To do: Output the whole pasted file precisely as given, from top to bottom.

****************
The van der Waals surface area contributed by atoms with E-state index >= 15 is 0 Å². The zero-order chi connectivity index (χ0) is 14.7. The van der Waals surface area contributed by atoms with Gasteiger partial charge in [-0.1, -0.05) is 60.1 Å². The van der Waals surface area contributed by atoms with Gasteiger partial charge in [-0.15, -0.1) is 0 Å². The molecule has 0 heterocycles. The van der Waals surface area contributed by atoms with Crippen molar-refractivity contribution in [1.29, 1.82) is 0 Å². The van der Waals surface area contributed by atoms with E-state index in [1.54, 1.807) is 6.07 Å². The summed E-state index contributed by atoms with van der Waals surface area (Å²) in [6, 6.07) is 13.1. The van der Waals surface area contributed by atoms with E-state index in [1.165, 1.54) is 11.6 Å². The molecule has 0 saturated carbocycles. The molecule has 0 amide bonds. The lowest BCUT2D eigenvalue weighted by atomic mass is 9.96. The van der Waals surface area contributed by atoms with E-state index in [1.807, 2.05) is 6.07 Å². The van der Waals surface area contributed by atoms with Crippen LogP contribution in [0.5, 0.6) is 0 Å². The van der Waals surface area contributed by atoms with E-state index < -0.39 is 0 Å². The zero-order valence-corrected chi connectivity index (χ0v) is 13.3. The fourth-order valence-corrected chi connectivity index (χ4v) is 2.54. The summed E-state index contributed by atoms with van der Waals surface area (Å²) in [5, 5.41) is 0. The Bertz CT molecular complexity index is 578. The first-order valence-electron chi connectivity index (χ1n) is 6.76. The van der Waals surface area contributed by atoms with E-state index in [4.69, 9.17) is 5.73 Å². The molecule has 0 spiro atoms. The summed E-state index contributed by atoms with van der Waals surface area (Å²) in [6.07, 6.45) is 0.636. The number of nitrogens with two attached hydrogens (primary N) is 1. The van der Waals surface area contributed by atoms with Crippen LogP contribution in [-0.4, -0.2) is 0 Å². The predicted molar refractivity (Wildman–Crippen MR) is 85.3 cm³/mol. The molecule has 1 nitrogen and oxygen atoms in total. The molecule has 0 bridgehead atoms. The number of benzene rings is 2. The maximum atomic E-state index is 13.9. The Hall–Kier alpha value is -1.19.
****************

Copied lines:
The van der Waals surface area contributed by atoms with E-state index >= 15 is 0 Å². The zero-order chi connectivity index (χ0) is 14.7. The van der Waals surface area contributed by atoms with Gasteiger partial charge in [-0.1, -0.05) is 60.1 Å². The van der Waals surface area contributed by atoms with Gasteiger partial charge in [-0.15, -0.1) is 0 Å². The molecule has 0 heterocycles. The van der Waals surface area contributed by atoms with Crippen molar-refractivity contribution in [1.29, 1.82) is 0 Å². The van der Waals surface area contributed by atoms with E-state index in [1.54, 1.807) is 6.07 Å². The summed E-state index contributed by atoms with van der Waals surface area (Å²) in [6, 6.07) is 13.1. The van der Waals surface area contributed by atoms with E-state index in [1.165, 1.54) is 11.6 Å². The molecule has 0 saturated carbocycles. The molecule has 0 amide bonds. The lowest BCUT2D eigenvalue weighted by atomic mass is 9.96. The van der Waals surface area contributed by atoms with E-state index in [1.807, 2.05) is 6.07 Å². The van der Waals surface area contributed by atoms with Crippen LogP contribution in [0.5, 0.6) is 0 Å². The van der Waals surface area contributed by atoms with E-state index < -0.39 is 0 Å². The zero-order valence-corrected chi connectivity index (χ0v) is 13.3. The fourth-order valence-corrected chi connectivity index (χ4v) is 2.54. The summed E-state index contributed by atoms with van der Waals surface area (Å²) in [5, 5.41) is 0. The Bertz CT molecular complexity index is 578. The first-order valence-electron chi connectivity index (χ1n) is 6.76. The van der Waals surface area contributed by atoms with E-state index in [4.69, 9.17) is 5.73 Å². The molecule has 0 spiro atoms. The summed E-state index contributed by atoms with van der Waals surface area (Å²) in [6.07, 6.45) is 0.636. The number of nitrogens with two attached hydrogens (primary N) is 1. The van der Waals surface area contributed by atoms with Crippen LogP contribution in [-0.4, -0.2) is 0 Å². The predicted molar refractivity (Wildman–Crippen MR) is 85.3 cm³/mol. The molecule has 1 nitrogen and oxygen atoms in total. The molecule has 0 bridgehead atoms. The number of benzene rings is 2. The maximum atomic E-state index is 13.9. The Hall–Kier alpha value is -1.19.